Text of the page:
Now the most interesting point of note here is that the article in question refutes the infamous hockey stick chart developed by Mann, in which the Medieval Warm Period disappears. What we have here is Mann, and other members of the team trying to get the editors of a journal to discredit the entire journal, simply for publishing a paper which refutes his own [Mann’s] work! Note in this that the stakes are being raised again. Mann seeks to have the entire journal tarnished as a result of the publication of the offending papers. Note also his offer to re-review the manuscripts, which is disingenuous, to say the least (bearing in mind he is calling it crap). The aim appears to be to find out who did the review (which becomes quite and obsession, see earlier Pittock email). Finally, see how the consensus (highlighted) apparently trumps peer review! So the pressure is building against the journal…..

We are now onto email 3039 of 17 April. This is from the apparently mild mannered Phil Jones to Mike Hulme:

See the other emails I’ve sent today. Came in to do some work ! Keep me informed of the results and I’ll talk to Hans.  Nice try to shut Tim Lenton up – he’ll continue though !

Email O332 sees the approach to the de Freitas problem take a nasty turn. This is from Pittock to the rest of the ‘team’ and is very long so most commentary is in the text [comments in this format]. It is worth reproducing in full, as…well, you will see….:

I just want to throw in some thoughts re appropriate responses to all this – probably obvious to some of you, but clearly different from some views expressed. This is not solely a reply to Phil Jones, as I have read lots of other emails today including all those interesting ones from Michael Mann.

1. I completely understand the frustration by some at having to consider a reply to these nonsense papers, and I agree that such replies will not get cited much and may in fact draw attention to papers which deserve to be ignored.

2. However, ignoring them can be interpreted as not having an answer, and whether we ignore them or not, there are people and lobby groups which will push these papers as ‘refereed science’which WILL be persuasive to many small or large decision-makers who are NOT competent to make their own scientific judgements, {again, this is about policy, not about science} and some of whom wish the enhanced GH effect would turn out to be a myth. In our Australian backwater for example, such papers WILL/ARE being copied to business executives and politicians to bolster anti-FCCC decisions, and these people do matter {and goodness, wouldn’t it be terrible if they got an alternative picture of the science!}.There has to be a well-argued and authoritative response, at least for private circulation, and as a basis for advice to these decision-makers.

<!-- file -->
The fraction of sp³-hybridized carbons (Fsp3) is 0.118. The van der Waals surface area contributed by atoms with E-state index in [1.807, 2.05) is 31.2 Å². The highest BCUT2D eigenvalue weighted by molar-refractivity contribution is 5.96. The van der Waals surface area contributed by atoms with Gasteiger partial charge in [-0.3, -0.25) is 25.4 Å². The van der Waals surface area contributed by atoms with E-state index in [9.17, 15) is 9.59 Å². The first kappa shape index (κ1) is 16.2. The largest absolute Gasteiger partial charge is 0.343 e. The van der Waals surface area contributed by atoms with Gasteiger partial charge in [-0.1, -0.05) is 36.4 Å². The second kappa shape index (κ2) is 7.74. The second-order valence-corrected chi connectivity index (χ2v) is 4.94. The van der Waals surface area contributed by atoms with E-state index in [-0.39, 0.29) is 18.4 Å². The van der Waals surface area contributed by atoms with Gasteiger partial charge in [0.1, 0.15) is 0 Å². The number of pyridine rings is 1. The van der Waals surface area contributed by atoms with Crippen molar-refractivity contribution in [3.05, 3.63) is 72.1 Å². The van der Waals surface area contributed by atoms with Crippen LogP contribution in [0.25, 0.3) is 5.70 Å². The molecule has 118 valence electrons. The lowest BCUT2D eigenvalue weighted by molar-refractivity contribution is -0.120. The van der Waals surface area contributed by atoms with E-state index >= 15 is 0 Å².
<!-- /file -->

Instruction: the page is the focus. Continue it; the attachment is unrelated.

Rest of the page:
3. I see several possible courses of action that would be useful.

(a) Prepare a background briefing document for wide private circulation {why private???}, which refutes the claims and lists competent authorities who might be consulted for advice on this issue.

(b) Ensure that such misleading papers do not continue to appear in the offending journals by getting proper scientific standards applied to refereeing and editing {nothing we disagree with goes into the journal}. Whether that is done publicly or privately may not matter so much, as long as it happens. It could be through boycotting the journals, but that might leave them {them??? – people who disagree} even freer to promulgate misinformation. To my mind that is not as good as getting the offending editors removed {they want to determine who can and cannot edit a journal?} and proper processes in place. Pressure or ultimatums to the publishers might work, or concerted lobbying by other co-editors or leading authors.

(c) A journalistic expose of the unscientific practices might work and embarass the sceptics/industry lobbies {this sounds like a call to smear anyone who disagrees} (if they are capable of being embarassed) e.g., through a reliable {as biased as they are???} lead reporter for Science or Nature. Offending editors could be labelled as “rogue editors” {this is simply unreal}, in line with current international practice? Or is that defamatory? {I would suggest that, yes, calling anyone who disagrees with you, or allows publication of dissenting views, would indeed be defamatory}

(d) Legal action might be useful for authors who consider themselves libelled, and there could be financial support for such actions (Jim Salinger might have contacts here). However, we would need to be very careful to be moderate and reasonable in our reponses to avoid counter legal actions.